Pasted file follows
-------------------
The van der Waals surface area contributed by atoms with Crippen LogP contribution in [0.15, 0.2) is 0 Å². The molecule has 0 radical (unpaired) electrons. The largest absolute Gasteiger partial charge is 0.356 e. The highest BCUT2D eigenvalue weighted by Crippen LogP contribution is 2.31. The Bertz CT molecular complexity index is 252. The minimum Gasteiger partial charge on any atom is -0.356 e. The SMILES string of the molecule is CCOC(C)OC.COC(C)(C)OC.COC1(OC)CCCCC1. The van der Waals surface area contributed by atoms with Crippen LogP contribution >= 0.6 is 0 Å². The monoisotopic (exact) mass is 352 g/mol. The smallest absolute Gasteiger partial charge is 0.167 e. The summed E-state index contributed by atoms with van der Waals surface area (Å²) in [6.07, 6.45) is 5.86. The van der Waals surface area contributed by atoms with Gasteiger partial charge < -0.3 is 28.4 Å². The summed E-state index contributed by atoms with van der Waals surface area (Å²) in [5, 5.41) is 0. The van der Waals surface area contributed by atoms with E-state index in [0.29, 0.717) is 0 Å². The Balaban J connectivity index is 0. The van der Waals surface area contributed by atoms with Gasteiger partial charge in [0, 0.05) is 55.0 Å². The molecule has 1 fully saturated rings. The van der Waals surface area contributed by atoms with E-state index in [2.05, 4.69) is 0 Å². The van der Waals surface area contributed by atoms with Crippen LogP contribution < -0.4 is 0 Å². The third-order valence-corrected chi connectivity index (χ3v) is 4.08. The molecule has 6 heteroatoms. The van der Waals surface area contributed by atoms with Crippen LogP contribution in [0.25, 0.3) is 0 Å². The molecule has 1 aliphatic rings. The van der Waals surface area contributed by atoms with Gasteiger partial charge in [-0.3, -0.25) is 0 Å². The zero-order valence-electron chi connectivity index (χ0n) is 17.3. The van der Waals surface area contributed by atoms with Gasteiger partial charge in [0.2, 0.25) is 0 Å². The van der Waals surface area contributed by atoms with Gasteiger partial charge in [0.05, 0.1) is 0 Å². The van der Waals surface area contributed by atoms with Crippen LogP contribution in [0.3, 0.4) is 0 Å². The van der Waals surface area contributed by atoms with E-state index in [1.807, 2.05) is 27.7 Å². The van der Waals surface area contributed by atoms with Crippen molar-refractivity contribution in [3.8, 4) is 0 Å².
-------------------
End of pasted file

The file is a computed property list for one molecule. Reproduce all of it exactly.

The van der Waals surface area contributed by atoms with Crippen LogP contribution in [0.15, 0.2) is 0 Å². The molecule has 0 radical (unpaired) electrons. The largest absolute Gasteiger partial charge is 0.356 e. The highest BCUT2D eigenvalue weighted by Crippen LogP contribution is 2.31. The Bertz CT molecular complexity index is 252. The minimum Gasteiger partial charge on any atom is -0.356 e. The SMILES string of the molecule is CCOC(C)OC.COC(C)(C)OC.COC1(OC)CCCCC1. The van der Waals surface area contributed by atoms with Crippen LogP contribution >= 0.6 is 0 Å². The monoisotopic (exact) mass is 352 g/mol. The smallest absolute Gasteiger partial charge is 0.167 e. The summed E-state index contributed by atoms with van der Waals surface area (Å²) in [6.07, 6.45) is 5.86. The van der Waals surface area contributed by atoms with Gasteiger partial charge < -0.3 is 28.4 Å². The summed E-state index contributed by atoms with van der Waals surface area (Å²) in [5, 5.41) is 0. The van der Waals surface area contributed by atoms with E-state index in [0.29, 0.717) is 0 Å². The Balaban J connectivity index is 0. The van der Waals surface area contributed by atoms with Gasteiger partial charge in [0, 0.05) is 55.0 Å². The molecule has 1 fully saturated rings. The van der Waals surface area contributed by atoms with E-state index in [2.05, 4.69) is 0 Å². The van der Waals surface area contributed by atoms with Crippen LogP contribution < -0.4 is 0 Å². The third-order valence-corrected chi connectivity index (χ3v) is 4.08. The molecule has 6 heteroatoms. The van der Waals surface area contributed by atoms with Crippen LogP contribution in [0.25, 0.3) is 0 Å². The molecule has 1 aliphatic rings. The van der Waals surface area contributed by atoms with Gasteiger partial charge in [-0.3, -0.25) is 0 Å². The zero-order valence-electron chi connectivity index (χ0n) is 17.3. The van der Waals surface area contributed by atoms with Gasteiger partial charge in [0.2, 0.25) is 0 Å². The van der Waals surface area contributed by atoms with Gasteiger partial charge in [0.05, 0.1) is 0 Å². The van der Waals surface area contributed by atoms with Crippen LogP contribution in [0.3, 0.4) is 0 Å². The van der Waals surface area contributed by atoms with E-state index in [1.807, 2.05) is 27.7 Å². The van der Waals surface area contributed by atoms with Crippen molar-refractivity contribution in [3.8, 4) is 0 Å².